"Olive oil is quite as good as nut oil," said Vauquelin, who was not listening to Birotteau. "All oil is good to preserve the bulb from receiving injury to the substances working within it, or, as we should say in chemistry, in liquefaction. Perhaps you are right; Dupuytren told me the oil of nuts had a stimulating property. I will look into the differences between the various oils, beech-nut, colza, olive, and hazel, etc."

"Then I am not mistaken," cried Birotteau, triumphantly. "I have coincided with a great man. Macassar is overthrown! Macassar, monsieur, is a cosmetic given—that is, sold, and sold dear—to make the hair grow."

"My dear Monsieur Birotteau," said Vauquelin, "there are not two ounces of Macassar oil in all Europe. Macassar oil has not the slightest action upon the hair; but the Malays buy it up for its weight in gold, thinking that it preserves the hair: they don't know that whale-oil is just as good. No power, chemical, or divine—"

"Divine! oh, don't say that, Monsieur Vauquelin."

"But, my dear monsieur, the first law of God is to be consistent with Himself; without unity, no power—"

"Ah! in that light—"

"No power, as I say, can make the hair grow on bald heads; just as you can never dye, without serious danger, red or white hair. But in advertising the benefits of oil you commit no mistake, you tell no falsehood, and I think that those who use it will probably preserve their hair."

"Do you think that the royal Academy of Sciences would approve of—"

"Oh! there is no discovery in all that," said Vauquelin. "Besides, charlatans have so abused the name of the Academy that it would not help you much. My conscience will not allow me to think the oil of nuts a prodigy."

"What would be the best way to extract it; by pressure, or decoction?" asked Birotteau.

"Pressure between two hot slabs will cause the oil to flow more abundantly; but if obtained by pressure between cold slabs it will be of better quality. It should be applied to the skin itself," added Vauquelin, kindly, "and not to the hair; otherwise the effect might be lost."

"Recollect all that, Popinot," said Birotteau, with an enthusiasm that sent a glow into his face. "You see before you, monsieur, a young man who will count this day among the finest in his life. He knew you, he venerated you, without ever having seen you. We often talk of you in our home: a name that is in the heart is often on the lips. We pray for you every day, my wife and daughter and I, as we ought to pray for our benefactor."

"Too much for so little," said Vauquelin, rather bored by the voluble gratitude of the perfumer.

"Ta, ta, ta!" exclaimed Birotteau, "you can't prevent our loving you, you who will take nothing from us. You are like the sun; you give light, and those whom you illuminate can give you nothing in return."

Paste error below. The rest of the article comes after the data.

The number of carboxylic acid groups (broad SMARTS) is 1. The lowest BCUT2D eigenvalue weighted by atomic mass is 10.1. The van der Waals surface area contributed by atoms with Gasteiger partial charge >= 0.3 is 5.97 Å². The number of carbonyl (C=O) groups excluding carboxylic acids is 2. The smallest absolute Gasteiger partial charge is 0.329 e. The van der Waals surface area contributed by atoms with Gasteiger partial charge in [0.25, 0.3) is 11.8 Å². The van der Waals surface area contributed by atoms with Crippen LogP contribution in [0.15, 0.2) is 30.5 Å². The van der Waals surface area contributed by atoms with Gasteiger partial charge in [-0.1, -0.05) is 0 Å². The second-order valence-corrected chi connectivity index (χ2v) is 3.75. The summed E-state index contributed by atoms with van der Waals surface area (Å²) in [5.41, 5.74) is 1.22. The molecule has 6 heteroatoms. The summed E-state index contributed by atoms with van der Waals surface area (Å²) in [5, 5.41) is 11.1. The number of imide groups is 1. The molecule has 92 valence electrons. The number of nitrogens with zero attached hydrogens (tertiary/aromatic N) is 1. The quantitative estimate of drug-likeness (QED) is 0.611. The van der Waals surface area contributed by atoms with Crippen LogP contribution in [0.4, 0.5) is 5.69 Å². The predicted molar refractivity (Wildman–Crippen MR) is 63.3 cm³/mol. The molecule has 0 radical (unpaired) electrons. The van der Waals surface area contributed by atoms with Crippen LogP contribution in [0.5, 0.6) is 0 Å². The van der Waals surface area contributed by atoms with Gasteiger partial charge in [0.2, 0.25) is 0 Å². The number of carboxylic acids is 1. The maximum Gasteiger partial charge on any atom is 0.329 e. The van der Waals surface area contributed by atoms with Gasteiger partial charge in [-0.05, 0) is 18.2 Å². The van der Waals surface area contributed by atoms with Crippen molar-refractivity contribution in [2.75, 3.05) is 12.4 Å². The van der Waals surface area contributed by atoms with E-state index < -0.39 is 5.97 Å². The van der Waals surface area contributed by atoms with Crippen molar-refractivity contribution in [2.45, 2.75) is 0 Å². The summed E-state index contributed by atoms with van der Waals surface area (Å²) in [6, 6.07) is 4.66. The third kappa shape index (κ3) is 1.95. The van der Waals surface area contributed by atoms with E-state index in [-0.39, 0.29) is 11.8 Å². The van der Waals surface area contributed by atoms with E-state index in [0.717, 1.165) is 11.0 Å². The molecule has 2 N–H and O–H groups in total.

The man of science smiled and rose; the perfumer and Popinot rose also.

"Anselme, look well at this room. You permit it, monsieur? Your time is precious, I know, but he will never have another opportunity."

"Well, have you got all you wanted?" said Vauquelin to Birotteau. "After all, we are both commercial men."

"Pretty nearly, monsieur," said Birotteau, retreating towards the dining-room, Vauquelin following. "But to launch our Comagene Essence we need a good foundation—"

"'Comagene' and 'Essence' are two words that clash. Call your cosmetic 'Oil of Birotteau'; or, if you don't want to give your name to the world, find some other. Why, there's the Dresden Madonna! Ah, Monsieur Birotteau, do you mean that we shall quarrel?"

"Monsieur Vauquelin," said the perfumer, taking the chemist's hand. "This treasure has no value except the time that I have spent in finding it. We had to ransack all Germany to find it on China paper before lettering. I knew that you wished for it and that your occupations did not leave you time to search for it; I have been your commercial traveller, that is all. Accept therefore, not a paltry engraving, but efforts, anxieties, despatches to and fro, which are the evidence of my complete devotion. Would that you had wished for something growing on the sides of precipices, that I might have sought it and said to you, 'Here it is!' Do not refuse my gift. We have so much reason to be forgotten; allow me therefore to place myself, my wife, my daughter, and the son-in-law I expect to have, beneath your eyes. You must say when you look at the Virgin, 'There are some people in the world who are thinking of me.'"

"I accept," said Vauquelin.

Popinot and Birotteau wiped their eyes, so affected were they by the kindly tone in which the academician uttered the words.

"Will you crown your goodness?" said the perfumer.

"What's that?" exclaimed Vauquelin.